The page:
Nigeria at Intensive Care Unit
Across sectors, the tempest in Nigeria had doubled, and in some cases, tripled with the failed regime of the President, Major General Muhammadu Buhari (retd.). Sai Baba is not the sui generis of Nigeria’s woes, but he has forced Nigerians to tread more throes. Like Umar R.A would smile and sob anytime he remembered the dark days he made his god with Meccan dates, worship and still feast on it when hunger visits; anytime this writer recalls the days of his stellar support for the “godsend Buhari,” the superficial things he did to sell Buhari to his people, laughter and sadness would knock in synchrony. For, we had thought Nigeria was sick then, but now, it is at the intensive care unit, gasping between life and death.
Crippled economy, insecurity, hunger, hike in commodity prices, incessant strikes, corruption and disregard for the rule of law; frankly, in Adipele’s multi-layered dentition, I don’t know how many teeth to count. But one thing so clear is: Baba Yussuf has failed Nigerians, deplorably, that his wife had once vented her vexation as a result of her “sense of justice, and not confrontation or disrespect.”
Nigeria ranks sixth in the 2022 Global Terrorism Index, no thanks to Boko Haram, Unknown Gunmen, killer pastoralists, kidnappers and other agents of doom that have provoked the peace of Nigeria. Sadly, Nigeria is no longer sitting on a powder keg; it is reclining on an atomic couch, while we hope it does not explode. Human lives have been devaluated that, sometimes, people get slaughtered in some parts of the country and there is low media coverage for the attacks. Boko Haram in the North, UGM in the East; bloodshed has rippled across states and ‘Press Release’ is the highest we would expect, as usual, from a government that promised adequate security and welfare of Nigerians. With their hegemonic mentality, armed herders seldomly strike in the South; when people are not killed in numbers, farmers and their farm produce bear the brunt.
80 million citizens languishing in penury had made Nigeria the capital of world poverty, before India came to claim the inglorious award in March 2022, according to World Poverty Clock, a data-driven website. Could Austrian-British philosopher, Karl Popper, have had the Buhari regime in mind when he said, “Those who promised us paradise on earth never produced anything but a hell”
Incessant strikes are just another bottleneck that has stifled this regime. The ordeal of university students who have been relegated to their homes for over four months because of the Academic Staff Union of Universities strike continues to send sadness down the spine. The time and future of millions of youths across universities are dwindling away, while rich politicians fly their kids abroad for quality and uninterrupted education. This brings to wish, the policy of the late Chief Obafemi Awolowo as Premier of the Western Region, which prohibited his cabinet members and families from seeking medical attention or sending their children to school abroad. Had the policy been maintained to date, it is without a doubt that the lingering ASUU strike wouldn’t have seen the light of the day, let alone the mishap of younger students who were kidnapped at schools (like the Dapchi, Kankara and Jangebe students).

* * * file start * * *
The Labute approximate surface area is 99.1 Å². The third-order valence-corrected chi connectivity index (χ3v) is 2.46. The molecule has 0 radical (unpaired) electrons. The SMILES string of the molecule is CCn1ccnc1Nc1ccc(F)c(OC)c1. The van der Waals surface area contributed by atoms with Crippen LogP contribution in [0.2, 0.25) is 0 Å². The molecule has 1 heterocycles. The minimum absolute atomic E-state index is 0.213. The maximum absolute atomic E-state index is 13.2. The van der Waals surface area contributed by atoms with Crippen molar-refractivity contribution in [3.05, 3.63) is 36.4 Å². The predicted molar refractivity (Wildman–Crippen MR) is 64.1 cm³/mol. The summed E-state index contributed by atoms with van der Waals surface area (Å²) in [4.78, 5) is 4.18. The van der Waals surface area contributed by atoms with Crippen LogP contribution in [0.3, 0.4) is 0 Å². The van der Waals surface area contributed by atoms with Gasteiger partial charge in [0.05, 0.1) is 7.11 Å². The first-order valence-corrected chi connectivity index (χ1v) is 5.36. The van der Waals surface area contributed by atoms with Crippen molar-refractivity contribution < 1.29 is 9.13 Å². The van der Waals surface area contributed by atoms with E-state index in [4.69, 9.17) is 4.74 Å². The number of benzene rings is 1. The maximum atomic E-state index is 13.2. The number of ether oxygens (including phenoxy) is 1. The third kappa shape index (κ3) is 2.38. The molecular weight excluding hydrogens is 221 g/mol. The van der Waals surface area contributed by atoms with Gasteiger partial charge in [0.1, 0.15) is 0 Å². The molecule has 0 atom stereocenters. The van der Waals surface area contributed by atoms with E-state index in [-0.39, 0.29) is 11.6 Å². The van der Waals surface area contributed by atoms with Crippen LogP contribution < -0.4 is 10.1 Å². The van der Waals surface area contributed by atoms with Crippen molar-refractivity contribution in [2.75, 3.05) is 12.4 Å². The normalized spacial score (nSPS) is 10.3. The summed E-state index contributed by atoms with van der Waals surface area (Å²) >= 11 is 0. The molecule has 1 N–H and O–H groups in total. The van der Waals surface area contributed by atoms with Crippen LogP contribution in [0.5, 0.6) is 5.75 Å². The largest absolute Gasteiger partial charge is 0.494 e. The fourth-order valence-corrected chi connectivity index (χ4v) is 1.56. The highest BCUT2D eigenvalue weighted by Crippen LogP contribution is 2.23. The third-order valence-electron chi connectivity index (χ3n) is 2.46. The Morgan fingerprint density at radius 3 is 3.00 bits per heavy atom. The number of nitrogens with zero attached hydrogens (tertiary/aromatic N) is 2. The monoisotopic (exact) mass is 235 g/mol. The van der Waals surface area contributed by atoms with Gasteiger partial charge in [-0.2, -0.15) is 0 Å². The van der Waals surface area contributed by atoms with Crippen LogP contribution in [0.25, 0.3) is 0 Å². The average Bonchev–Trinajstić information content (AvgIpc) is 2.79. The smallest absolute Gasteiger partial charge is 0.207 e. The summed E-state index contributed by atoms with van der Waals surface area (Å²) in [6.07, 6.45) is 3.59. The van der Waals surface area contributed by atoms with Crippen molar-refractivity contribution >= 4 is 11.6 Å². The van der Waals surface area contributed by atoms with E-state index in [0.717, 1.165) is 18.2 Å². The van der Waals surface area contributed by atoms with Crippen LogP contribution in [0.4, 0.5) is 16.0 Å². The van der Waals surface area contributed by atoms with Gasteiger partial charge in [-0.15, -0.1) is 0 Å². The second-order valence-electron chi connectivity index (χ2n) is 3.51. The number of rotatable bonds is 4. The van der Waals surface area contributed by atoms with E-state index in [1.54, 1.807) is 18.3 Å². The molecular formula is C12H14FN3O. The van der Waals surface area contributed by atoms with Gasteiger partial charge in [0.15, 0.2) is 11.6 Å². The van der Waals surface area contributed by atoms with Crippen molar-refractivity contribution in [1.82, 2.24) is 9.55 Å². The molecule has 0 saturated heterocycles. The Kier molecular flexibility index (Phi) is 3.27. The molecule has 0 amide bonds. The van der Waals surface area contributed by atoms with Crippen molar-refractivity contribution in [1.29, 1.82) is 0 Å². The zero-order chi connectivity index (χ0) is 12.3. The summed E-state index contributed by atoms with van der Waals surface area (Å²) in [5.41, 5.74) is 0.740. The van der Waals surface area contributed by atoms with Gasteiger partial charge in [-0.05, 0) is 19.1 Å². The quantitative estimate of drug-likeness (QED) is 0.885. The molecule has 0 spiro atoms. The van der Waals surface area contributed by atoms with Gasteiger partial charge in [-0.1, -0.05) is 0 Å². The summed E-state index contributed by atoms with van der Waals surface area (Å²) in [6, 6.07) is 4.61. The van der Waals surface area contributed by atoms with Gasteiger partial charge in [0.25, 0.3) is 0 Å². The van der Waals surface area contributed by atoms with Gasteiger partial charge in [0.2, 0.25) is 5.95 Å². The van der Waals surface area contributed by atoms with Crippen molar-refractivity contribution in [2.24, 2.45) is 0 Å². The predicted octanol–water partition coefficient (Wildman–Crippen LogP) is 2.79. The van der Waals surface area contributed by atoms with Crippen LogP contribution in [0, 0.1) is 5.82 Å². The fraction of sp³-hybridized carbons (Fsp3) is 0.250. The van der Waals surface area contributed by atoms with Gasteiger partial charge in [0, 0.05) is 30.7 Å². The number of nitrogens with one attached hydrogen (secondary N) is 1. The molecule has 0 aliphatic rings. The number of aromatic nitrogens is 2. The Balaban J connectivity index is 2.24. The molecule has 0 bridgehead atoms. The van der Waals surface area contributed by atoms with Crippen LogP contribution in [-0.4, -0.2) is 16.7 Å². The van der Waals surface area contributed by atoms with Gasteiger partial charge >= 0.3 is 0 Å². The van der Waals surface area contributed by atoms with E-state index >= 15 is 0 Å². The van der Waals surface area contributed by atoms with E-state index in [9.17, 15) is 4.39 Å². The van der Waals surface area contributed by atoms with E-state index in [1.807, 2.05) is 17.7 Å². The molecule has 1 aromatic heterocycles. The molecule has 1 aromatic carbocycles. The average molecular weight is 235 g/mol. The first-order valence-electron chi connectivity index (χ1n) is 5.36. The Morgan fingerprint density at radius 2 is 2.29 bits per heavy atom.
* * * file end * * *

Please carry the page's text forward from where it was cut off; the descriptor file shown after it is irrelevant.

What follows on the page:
Victims of the March 28, 2022 Abuja to Kaduna train attack are still in the den of their abductors. The 11 of them who were released on June 11, and others who have bailed themselves, do not deserve to be in the lair of kidnappers in the first place. Choicelessly, incessant kidnappings have been a source of trepidation for Nigerians. On the whole, queues at fuel stations return anytime they wish. In spite of Nigeria being Africa’s largest oil producer, Nigerians now buy fuel at all-time high prices. The bittersweetness of the 13,000-megawatt installation has not yet tackled the epileptic lower supply confronting the nation. Perhaps, till there’s more output than the current 5,000 megawatts, 85 million Nigerians—who have no access to light—would have a course to smile.
Buhari’s anti-corruption crusade rode on our emotions, but successfully, the same corruption has blighted his regime. From former Secretary to the Government of the Federation, Babachir Lawal’s ‘over N500 million’ grass-cutting scandal, to the N47bn fraudulent contracts awarded by the former managing director of the Niger Delta Development Commission, Mr Nsima Ekere, to the N80bn fraud of the suspended Accountant General of the Federation, Ahmed Idris, to many others, it’s safe but sad to say the country still wreathes in corruption and public theft.
If there’s anything the Buhari regime could redeem its image with, it is not its vain braggartism about infrastructural developments across the country. For, unsafe and hungry citizens are not the ones who would happily travel through trains or ply the “beautiful roads” Sai Baba is building across the country, roads that predispose them to dangers and kidnappings. With the below-par performance of this regime, the “change” mantra seems clearer now: change from bad to worse, rack to ruin, while the ruins continue to hit the skids. Nigerians had thought Buhari was gold but he’s only gold plated. Like his regime made us praise the past corrupt administrations, may the next administration not give us a reason to praise Buhari’s.
The article from Hashim Amao was first published on the Punch Newspaper